The Colorado Dept. of Transportation’s Transportation Commission decided on Feb. 19 to move forward with a design-build finance operate maintain (DBFOM) method for the finance and delivery of the I-70 East project from I-25 to Denver International Airport.
“CDOT will be able to deliver this project beyond what it could do with its limited funds by partnering with the private sector for the construction, operation and maintenance responsibilities,” said Transportation Commissioner Chairman Ed Peterson.
“The commission’s decision was based on being the best stewards of public money and trust; however it is important to note that this is just one step in a lengthy process that will include many more decision points. It is important that we have a feasible funding plan in place as the environmental study process is concluded and a final alternative is chosen."
CDOT engaged the public and stakeholders to discuss how this project should be delivered. The Transportation Commission held a public workshop on the findings of the Value for Money analysis, which compared the risks and affordability of design-build, design-build operate maintain (DBOM) and DBFOM delivery models, on Feb. 5.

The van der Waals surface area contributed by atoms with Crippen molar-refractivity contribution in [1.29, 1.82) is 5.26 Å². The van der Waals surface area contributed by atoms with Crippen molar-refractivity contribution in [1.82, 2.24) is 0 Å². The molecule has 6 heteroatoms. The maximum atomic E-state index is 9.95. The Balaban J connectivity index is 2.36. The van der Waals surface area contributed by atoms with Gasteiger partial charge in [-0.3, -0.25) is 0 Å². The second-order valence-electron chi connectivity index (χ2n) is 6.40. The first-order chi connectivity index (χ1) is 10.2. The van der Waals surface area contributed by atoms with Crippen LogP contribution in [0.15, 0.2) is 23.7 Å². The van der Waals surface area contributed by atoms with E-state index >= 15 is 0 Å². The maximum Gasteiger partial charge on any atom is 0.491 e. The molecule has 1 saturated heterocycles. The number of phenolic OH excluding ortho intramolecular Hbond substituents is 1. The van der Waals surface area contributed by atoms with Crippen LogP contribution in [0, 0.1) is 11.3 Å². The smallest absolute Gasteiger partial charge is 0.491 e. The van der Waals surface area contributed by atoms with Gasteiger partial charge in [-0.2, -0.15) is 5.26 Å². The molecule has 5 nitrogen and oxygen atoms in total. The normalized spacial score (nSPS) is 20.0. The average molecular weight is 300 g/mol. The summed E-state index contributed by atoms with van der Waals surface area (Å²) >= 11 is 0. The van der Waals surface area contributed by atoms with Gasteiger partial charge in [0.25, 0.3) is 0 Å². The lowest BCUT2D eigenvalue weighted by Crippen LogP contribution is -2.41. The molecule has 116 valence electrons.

The main conclusions of the I-70 East Value for Money analysis are that the I-70 East Corridor project is not affordable under a design-build model but can be afforded under both the DBOM and DBFOM models.
The commission selected the DBFOM method of delivery because of its ability to transfer more risk to the private sector in several key areas including the long-term costs of maintaining the corridor. In this model, the concessionaire is given annual performance payments and must meet strict operations and maintenance standards.
“The I-70 East project will help to replace aging infrastructure, relieve congestion, re-unite neighborhoods and meet the growing needs of one of Colorado’s most important corridors for tourism, travel, industry and commuters,” said Tony Devito, director, Region 1.
“By transferring operations and maintenance responsibilities to the private sector, we will be better able to meet the continued growing needs of Denver’s metro region. Most importantly, no CDOT jobs will be lost with this project, as our crews will be re-deployed to other areas in the region.”
CDOT will now begin engaging industry and develop a financing plan for the first phase of the project as required to complete the record of decision, which completes the environmental study process. Additionally, CDOT will continue to seek public input through the process.